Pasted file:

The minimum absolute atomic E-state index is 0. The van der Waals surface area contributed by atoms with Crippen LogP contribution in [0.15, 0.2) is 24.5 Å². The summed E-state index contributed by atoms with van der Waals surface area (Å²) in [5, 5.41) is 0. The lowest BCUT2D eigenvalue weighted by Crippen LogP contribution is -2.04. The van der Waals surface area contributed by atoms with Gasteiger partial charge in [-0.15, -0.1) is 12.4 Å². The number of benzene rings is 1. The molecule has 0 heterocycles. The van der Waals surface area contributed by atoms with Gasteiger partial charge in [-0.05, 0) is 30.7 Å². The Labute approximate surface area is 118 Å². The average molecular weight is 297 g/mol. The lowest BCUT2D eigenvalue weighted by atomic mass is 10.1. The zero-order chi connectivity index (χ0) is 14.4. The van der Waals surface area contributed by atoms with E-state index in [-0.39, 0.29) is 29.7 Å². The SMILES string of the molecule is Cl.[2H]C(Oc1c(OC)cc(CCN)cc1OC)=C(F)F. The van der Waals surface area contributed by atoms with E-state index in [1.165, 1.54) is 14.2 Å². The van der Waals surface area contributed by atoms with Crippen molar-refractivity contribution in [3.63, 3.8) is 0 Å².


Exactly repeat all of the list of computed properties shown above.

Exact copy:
The minimum absolute atomic E-state index is 0. The van der Waals surface area contributed by atoms with Crippen LogP contribution in [0.15, 0.2) is 24.5 Å². The summed E-state index contributed by atoms with van der Waals surface area (Å²) in [5, 5.41) is 0. The lowest BCUT2D eigenvalue weighted by Crippen LogP contribution is -2.04. The van der Waals surface area contributed by atoms with Gasteiger partial charge in [-0.15, -0.1) is 12.4 Å². The number of benzene rings is 1. The molecule has 0 heterocycles. The van der Waals surface area contributed by atoms with Gasteiger partial charge in [-0.05, 0) is 30.7 Å². The Labute approximate surface area is 118 Å². The average molecular weight is 297 g/mol. The lowest BCUT2D eigenvalue weighted by atomic mass is 10.1. The zero-order chi connectivity index (χ0) is 14.4. The van der Waals surface area contributed by atoms with E-state index in [-0.39, 0.29) is 29.7 Å². The SMILES string of the molecule is Cl.[2H]C(Oc1c(OC)cc(CCN)cc1OC)=C(F)F. The van der Waals surface area contributed by atoms with E-state index in [1.165, 1.54) is 14.2 Å². The van der Waals surface area contributed by atoms with Crippen molar-refractivity contribution in [3.63, 3.8) is 0 Å².